In the “Soul Sister” episode of Comedy Central’s satirical cop show “Reno 911”, an officer is shown wielding a folding yardstick to enforce the six-foot regulation between a dancer and her customer. As a result, they must flirt their star signs through the officer translating from his post between them. It ends with officer and customer bonding over fishing, while the dancer disappears, unnoticed by either man. I laughed my ass off.
Last October, a decidedly unfunny thing occurred in my community. A local cantina, unused and boarded up, was part of a human trafficking bust where underage girls were bought and raped, then beaten by their captors. The Houston Chronicle story reported that neighbors–my neighbors–witnessed over 20 underage girls being led out of the club. Thirteen men were caught, but one, Alfonso Diaz-Juarez, remains a fugitive. He’s still on Harris County’s most wanted list, and human trafficking is still one of Houston’s most pervasive problems. But my community received no response or awareness to the threat in our backyard.
Last November, Mayor Annise Parker’s office published a press release announcing the settlement of a 16-year-old lawsuit with several strip clubs and other sexually oriented businesses (SOBs). Lawsuits flew when Houston approved an ordinance restricting SOBs’ proximity to schools and churches, a three-foot rule for dances and even what defines a sexually oriented business. So finally, Houston settled to drop the three-foot lap dance rule and allowed more nudity, table dances and so on.
In return for bare breasts, the suit-happy SOBs gave up their private rooms (where the drug deals and the prostitution and the rape usually happen). They cannot hire or contract anyone accompanied by another person who “speaks for her, holds her identification, collects her pay … or appears to exercise control, force or coercion over the person.” (Which, really? Really, SOBs?) The clubs must adhere to strict drug and prostitution background checks. They must provide “annual human trafficking awareness training and disseminate materials regarding human trafficking awareness” to their staff. And on top of that, SOBs must collectively contribute $1,000,000 to fund a human trafficking unit within Houston Police Department’s Vice Division.
Should a club fail to do their part, the 1997 ordinance will go into effect. This hurts the SOBs in two ways: the SOB loses the competitive edge of freedom from 1997 regulations, and the other SOBs now have to pay a bigger share of their lucrative trade to fund the Human Trafficking Unit. So it’s in everyone’s interest to work with law enforcement.
In a city with such a huge trafficking problem, Houston has only had a human trafficking task force comprised of officials from different organizations, like the FBI. Which is great, but its members could not focus exclusively on human trafficking.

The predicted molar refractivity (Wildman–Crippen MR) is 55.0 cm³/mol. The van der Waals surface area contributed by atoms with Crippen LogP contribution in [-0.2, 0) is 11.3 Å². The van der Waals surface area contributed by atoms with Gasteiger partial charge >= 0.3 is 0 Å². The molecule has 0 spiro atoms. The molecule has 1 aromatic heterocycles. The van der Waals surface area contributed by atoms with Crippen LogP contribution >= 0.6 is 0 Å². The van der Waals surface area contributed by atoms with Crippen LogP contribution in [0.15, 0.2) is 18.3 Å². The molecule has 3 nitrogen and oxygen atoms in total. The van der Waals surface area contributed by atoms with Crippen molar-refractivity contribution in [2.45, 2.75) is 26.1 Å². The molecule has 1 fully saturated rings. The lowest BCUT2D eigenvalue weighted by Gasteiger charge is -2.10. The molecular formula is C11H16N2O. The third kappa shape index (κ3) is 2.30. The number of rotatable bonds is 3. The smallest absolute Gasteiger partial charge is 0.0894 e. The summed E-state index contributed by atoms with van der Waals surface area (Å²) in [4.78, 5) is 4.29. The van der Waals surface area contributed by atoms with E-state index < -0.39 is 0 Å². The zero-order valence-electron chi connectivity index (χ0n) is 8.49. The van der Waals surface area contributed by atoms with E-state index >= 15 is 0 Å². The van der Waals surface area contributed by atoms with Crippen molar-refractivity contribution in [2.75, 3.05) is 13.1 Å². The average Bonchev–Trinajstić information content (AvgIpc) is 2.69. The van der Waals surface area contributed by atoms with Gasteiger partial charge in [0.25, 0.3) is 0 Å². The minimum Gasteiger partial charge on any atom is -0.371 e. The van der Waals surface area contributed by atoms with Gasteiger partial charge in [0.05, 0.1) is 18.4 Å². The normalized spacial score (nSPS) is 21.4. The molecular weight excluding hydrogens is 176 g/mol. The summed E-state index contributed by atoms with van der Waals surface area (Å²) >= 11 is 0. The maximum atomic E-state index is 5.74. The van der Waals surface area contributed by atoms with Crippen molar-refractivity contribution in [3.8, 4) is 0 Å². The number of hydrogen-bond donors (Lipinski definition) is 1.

“This is an opportunity to do something truly effective,” said Council Member Ellen Cohen, former director of the Houston Area Women’s Shelter, who championed funding for Houston’s 6,600 rape kit backlog last year. “It’s a reasonable policy to deal with … well, there’s no word bad enough for those who think of humans as commodities.”
For Cohen, the trade is a fair one. “The three-foot rule was never enforced,” she said. “It couldn’t be. You’d have to have a huge number of officers in these SOBs, just sitting there.” The rules around covering women up were also difficult to enforce, especially as dancers wore pasties, paint and liquid latex to get around the law.“What we gave up was something we couldn’t enforce anyway,” said Cohen.
Meanwhile, Houston couldn’t enforce human trafficking violations either, or fund a properly trained unit. As a result, assaults were underreported and unaddressed, fueling our position as an ideal hub for human trafficking. Houston Police Department Captain Charles Dunn, who has worked with trafficking task forces, told Houston Chronicle that “Without a doubt, a large portion of human trafficking takes place in the sex industry. . .”
It is troubling, as a Houston lifer, that the unit has to be funded this way and not through, say, the usual channels of community or the city or other businesses, the way such things usually go (I think). Some religious and women’s rights advocates agree, saying the settlement makes Houston vulnerable, that it sends the wrong message or that the city has made a ‘deal with the devil.’ The New York Times reports The Houston Area Pastor’s Council may sue the city.
“SOBs exist because there is a demand for them,” says Cohen in response. “If we really want to be free of SOBs, we need to teach young women to base pride on their skill sets, not how they look–and we need to teach young men to appreciate women as equals and not people there for personal gratification.”
Others question whether (and when) the city will enforce the new regulation to all SOBs, instead of the 16 involved in lawsuits against the 1997 ordinance.
“In one way, I see and understand the controversy of it,” says Dunn. “Looking at it another way, it makes sense the industry is taking part itself to take care of this problem occurring in this industry.”